Stumped? Ask the Library of Congress

Some of the world's best "search engines" work at the U.S. Library of Congress, and they're available online to answer your questions by chat or email.

Sooner or later, even the most expert searcher hits a wall using web search engines. There are many reasons for this, but the most common is that contrary to widely held myth, you can't find everything on the Internet.

If you ever find yourself stymied by a search engine, consider turning to a librarian for help. You don't even need to leave your computer to get assistance -- simply use one of the web's many "Ask a Librarian" (AskA) services.

You can even turn to the professionals at the world's largest library, the U.S. Library of Congress. The institution's AskA service is organized by topics, divided into general collections, international collections, and special formats and genres.

Click on a particular topic, and you're presented with a form to ask your question. Fill in the form, entering your question, name, email address, reason for research, education level and a few other bits of information.

The form also asks you to list the resources you've already consulted, a good idea for helping the librarians understand why you may not have come up with a satisfactory result.

Once you've submitted your question, a librarian will get back to you with an answer within 5 business days. This Ask a Librarian service uses QuestionPoint, a global, collaborative reference service run in conjunction with the Library of Congress, OCLC, and hundreds of participating libraries. In some cases, with your permission, the Library of Congress will forward your question to a librarian elsewhere who is participating in the QuestionPoint service.

For some topics, you can even chat with a librarian about your question. A small cartoonish dialog bubble next to a topic indicates that chat service is available during designated hours. The times for each topic are noted on the question form.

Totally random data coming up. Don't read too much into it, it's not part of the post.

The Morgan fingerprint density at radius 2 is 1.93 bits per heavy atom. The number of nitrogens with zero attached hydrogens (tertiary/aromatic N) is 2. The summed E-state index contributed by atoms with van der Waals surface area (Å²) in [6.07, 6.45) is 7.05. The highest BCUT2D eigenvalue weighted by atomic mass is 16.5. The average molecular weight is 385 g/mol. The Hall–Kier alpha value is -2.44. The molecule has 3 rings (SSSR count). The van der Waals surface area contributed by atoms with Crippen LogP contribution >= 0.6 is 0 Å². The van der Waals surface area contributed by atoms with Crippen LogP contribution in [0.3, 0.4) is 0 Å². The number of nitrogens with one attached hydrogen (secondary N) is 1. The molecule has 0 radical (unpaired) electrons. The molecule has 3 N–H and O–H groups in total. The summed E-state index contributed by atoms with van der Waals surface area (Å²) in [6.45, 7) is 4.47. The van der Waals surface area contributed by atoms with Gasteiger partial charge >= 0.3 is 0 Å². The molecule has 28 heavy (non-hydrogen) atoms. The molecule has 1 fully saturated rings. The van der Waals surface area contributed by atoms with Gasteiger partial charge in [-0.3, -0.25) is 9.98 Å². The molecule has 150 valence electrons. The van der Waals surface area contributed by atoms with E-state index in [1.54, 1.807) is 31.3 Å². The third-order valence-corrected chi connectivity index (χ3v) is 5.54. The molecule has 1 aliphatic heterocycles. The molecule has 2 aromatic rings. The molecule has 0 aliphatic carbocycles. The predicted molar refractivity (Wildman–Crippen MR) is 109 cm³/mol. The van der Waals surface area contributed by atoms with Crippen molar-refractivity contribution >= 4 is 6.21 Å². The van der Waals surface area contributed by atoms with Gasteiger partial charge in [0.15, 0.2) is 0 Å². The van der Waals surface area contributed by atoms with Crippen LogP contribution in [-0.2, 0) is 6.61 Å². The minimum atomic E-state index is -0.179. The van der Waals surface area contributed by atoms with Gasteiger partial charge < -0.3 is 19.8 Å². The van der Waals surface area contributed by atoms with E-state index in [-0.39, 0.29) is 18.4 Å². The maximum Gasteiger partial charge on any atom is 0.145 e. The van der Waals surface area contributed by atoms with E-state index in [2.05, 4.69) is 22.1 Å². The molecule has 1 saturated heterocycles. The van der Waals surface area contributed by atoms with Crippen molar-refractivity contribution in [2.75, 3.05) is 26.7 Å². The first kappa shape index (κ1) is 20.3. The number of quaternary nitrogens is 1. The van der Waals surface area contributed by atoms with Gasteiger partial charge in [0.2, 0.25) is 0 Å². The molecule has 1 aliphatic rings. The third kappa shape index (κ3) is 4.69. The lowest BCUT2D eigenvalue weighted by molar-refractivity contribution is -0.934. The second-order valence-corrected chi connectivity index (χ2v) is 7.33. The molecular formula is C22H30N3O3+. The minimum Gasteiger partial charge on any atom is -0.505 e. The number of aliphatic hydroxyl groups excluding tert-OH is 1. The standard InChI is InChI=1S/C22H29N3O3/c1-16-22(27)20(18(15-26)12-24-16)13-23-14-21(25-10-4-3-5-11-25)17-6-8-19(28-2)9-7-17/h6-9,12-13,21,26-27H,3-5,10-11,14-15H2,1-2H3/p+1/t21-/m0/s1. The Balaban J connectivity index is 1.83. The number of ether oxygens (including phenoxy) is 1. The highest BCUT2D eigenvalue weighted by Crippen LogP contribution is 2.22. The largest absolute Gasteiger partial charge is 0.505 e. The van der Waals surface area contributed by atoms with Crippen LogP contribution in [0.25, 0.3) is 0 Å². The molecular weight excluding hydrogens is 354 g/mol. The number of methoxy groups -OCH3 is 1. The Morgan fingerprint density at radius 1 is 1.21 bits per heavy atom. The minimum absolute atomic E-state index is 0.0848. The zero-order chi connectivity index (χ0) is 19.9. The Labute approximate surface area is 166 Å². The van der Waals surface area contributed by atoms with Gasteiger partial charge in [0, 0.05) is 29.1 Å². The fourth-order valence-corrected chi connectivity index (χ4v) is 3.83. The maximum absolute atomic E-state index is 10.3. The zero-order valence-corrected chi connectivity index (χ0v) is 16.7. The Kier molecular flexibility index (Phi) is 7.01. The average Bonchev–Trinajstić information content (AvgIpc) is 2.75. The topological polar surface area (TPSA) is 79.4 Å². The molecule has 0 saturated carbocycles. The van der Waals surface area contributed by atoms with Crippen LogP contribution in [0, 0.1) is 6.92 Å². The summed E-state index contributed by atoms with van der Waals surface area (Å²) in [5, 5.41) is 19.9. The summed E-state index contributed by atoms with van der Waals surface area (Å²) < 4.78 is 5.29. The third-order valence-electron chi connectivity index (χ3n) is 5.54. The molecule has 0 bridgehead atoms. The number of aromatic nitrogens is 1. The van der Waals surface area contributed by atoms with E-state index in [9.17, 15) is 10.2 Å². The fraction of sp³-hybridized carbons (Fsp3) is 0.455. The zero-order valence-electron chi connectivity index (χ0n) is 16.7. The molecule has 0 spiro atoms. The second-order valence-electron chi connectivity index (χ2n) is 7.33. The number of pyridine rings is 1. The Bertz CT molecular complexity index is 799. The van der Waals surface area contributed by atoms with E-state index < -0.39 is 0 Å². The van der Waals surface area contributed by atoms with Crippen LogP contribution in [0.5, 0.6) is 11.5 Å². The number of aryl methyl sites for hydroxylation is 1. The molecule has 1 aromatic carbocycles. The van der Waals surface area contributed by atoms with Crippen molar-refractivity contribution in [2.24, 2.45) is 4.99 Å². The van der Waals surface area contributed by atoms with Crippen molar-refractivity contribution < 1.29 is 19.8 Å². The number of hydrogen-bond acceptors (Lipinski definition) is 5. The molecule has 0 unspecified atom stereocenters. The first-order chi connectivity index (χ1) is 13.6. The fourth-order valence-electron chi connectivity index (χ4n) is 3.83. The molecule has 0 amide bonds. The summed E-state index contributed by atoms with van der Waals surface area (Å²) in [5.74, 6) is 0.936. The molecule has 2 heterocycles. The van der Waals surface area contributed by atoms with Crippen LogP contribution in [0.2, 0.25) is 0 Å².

If a five day turnaround isn't quick enough, there are literally hundreds of other AskA services available on the web. Your local library may have an AskA service, possibly in conjunction with the QuestionPoint service mentioned above. Check your library's web site, or use the AskA+ Locator (link below) to locate a human search engine to help you find answers when you run into a dead-end with an online engine.

The Library of Congress: Ask a Librarian
Email your research questions or chat online with a Library of Congress reference librarian.

AskA+ Locator
A list of AskA sites organized by their subject matter, from the Virtual Reference Desk.

LoC Virtual Reference Shelf
Before you ask your ques ion, check out these links to selected web resources on a variety of popular topics, compiled by the Library of Congress.

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About the author

Chris Sherman is a frequent contributor to several information industry journals. He's written several books, including The McGraw-Hill CD ROM Handbook and The Invisible Web: Uncovering Information Sources Search Engines Can't See, co-authored with Gary Price. Chris has written about search and search engines since 1994, when he developed online searching tutorials for several clients. From 1998 to 2001, he was's Web Search Guide.